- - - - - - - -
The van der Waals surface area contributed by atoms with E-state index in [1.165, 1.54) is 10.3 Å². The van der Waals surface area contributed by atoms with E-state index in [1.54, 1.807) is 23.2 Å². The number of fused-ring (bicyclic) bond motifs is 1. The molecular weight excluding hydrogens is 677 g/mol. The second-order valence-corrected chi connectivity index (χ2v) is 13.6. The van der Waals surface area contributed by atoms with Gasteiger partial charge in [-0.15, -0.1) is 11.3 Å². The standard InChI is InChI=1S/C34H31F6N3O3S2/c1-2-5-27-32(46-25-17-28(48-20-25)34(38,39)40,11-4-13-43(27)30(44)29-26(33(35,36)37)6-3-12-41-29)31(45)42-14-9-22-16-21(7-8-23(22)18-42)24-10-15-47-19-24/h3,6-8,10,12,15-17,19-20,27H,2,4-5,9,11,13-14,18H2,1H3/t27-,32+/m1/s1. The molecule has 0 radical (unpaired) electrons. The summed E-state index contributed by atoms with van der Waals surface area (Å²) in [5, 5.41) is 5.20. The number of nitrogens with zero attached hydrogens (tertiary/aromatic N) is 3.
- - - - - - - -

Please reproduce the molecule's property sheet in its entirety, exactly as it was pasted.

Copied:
The van der Waals surface area contributed by atoms with E-state index in [1.165, 1.54) is 10.3 Å². The van der Waals surface area contributed by atoms with E-state index in [1.54, 1.807) is 23.2 Å². The number of fused-ring (bicyclic) bond motifs is 1. The molecular weight excluding hydrogens is 677 g/mol. The second-order valence-corrected chi connectivity index (χ2v) is 13.6. The van der Waals surface area contributed by atoms with Gasteiger partial charge in [-0.15, -0.1) is 11.3 Å². The standard InChI is InChI=1S/C34H31F6N3O3S2/c1-2-5-27-32(46-25-17-28(48-20-25)34(38,39)40,11-4-13-43(27)30(44)29-26(33(35,36)37)6-3-12-41-29)31(45)42-14-9-22-16-21(7-8-23(22)18-42)24-10-15-47-19-24/h3,6-8,10,12,15-17,19-20,27H,2,4-5,9,11,13-14,18H2,1H3/t27-,32+/m1/s1. The molecule has 0 radical (unpaired) electrons. The summed E-state index contributed by atoms with van der Waals surface area (Å²) in [5, 5.41) is 5.20. The number of nitrogens with zero attached hydrogens (tertiary/aromatic N) is 3.